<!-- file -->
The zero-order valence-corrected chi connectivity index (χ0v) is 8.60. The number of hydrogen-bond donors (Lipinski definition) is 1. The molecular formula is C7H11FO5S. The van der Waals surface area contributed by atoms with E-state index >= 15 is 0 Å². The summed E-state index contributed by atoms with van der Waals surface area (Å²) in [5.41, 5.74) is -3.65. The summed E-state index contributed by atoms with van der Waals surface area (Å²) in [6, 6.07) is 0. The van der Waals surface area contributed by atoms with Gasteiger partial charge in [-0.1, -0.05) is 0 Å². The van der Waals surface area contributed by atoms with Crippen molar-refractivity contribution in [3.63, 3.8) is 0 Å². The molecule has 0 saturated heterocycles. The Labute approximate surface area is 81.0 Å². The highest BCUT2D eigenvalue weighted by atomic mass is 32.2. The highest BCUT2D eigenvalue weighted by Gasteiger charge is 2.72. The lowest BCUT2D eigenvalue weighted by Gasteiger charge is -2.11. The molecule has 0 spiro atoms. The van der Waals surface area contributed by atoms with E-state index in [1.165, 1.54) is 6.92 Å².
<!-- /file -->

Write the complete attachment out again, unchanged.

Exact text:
The zero-order valence-corrected chi connectivity index (χ0v) is 8.60. The number of hydrogen-bond donors (Lipinski definition) is 1. The molecular formula is C7H11FO5S. The van der Waals surface area contributed by atoms with E-state index >= 15 is 0 Å². The summed E-state index contributed by atoms with van der Waals surface area (Å²) in [5.41, 5.74) is -3.65. The summed E-state index contributed by atoms with van der Waals surface area (Å²) in [6, 6.07) is 0. The van der Waals surface area contributed by atoms with Gasteiger partial charge in [-0.1, -0.05) is 0 Å². The van der Waals surface area contributed by atoms with Crippen molar-refractivity contribution in [3.63, 3.8) is 0 Å². The molecule has 0 saturated heterocycles. The Labute approximate surface area is 81.0 Å². The highest BCUT2D eigenvalue weighted by atomic mass is 32.2. The highest BCUT2D eigenvalue weighted by Gasteiger charge is 2.72. The lowest BCUT2D eigenvalue weighted by Gasteiger charge is -2.11. The molecule has 0 spiro atoms. The van der Waals surface area contributed by atoms with E-state index in [1.165, 1.54) is 6.92 Å².